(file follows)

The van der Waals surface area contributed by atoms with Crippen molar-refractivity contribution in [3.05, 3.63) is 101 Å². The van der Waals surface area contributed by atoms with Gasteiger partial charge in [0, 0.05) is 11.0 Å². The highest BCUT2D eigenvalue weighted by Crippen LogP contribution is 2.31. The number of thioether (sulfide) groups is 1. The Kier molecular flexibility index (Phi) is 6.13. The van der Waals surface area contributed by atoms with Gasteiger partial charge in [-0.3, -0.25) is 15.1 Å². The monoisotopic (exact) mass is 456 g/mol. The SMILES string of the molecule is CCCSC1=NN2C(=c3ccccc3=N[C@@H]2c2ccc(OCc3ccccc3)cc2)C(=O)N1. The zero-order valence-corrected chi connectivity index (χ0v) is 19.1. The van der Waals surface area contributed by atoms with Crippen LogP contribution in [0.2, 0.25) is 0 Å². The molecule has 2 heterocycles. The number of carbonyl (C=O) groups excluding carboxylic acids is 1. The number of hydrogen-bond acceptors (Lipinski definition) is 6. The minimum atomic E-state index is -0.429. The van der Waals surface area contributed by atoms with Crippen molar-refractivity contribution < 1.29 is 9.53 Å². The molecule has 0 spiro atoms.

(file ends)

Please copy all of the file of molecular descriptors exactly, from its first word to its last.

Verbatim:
The van der Waals surface area contributed by atoms with Crippen molar-refractivity contribution in [3.05, 3.63) is 101 Å². The van der Waals surface area contributed by atoms with Gasteiger partial charge in [0, 0.05) is 11.0 Å². The highest BCUT2D eigenvalue weighted by Crippen LogP contribution is 2.31. The number of thioether (sulfide) groups is 1. The Kier molecular flexibility index (Phi) is 6.13. The van der Waals surface area contributed by atoms with Gasteiger partial charge in [-0.3, -0.25) is 15.1 Å². The monoisotopic (exact) mass is 456 g/mol. The SMILES string of the molecule is CCCSC1=NN2C(=c3ccccc3=N[C@@H]2c2ccc(OCc3ccccc3)cc2)C(=O)N1. The zero-order valence-corrected chi connectivity index (χ0v) is 19.1. The van der Waals surface area contributed by atoms with Crippen LogP contribution in [0.2, 0.25) is 0 Å². The molecule has 2 heterocycles. The number of carbonyl (C=O) groups excluding carboxylic acids is 1. The number of hydrogen-bond acceptors (Lipinski definition) is 6. The minimum atomic E-state index is -0.429. The van der Waals surface area contributed by atoms with Crippen molar-refractivity contribution < 1.29 is 9.53 Å². The molecule has 0 spiro atoms.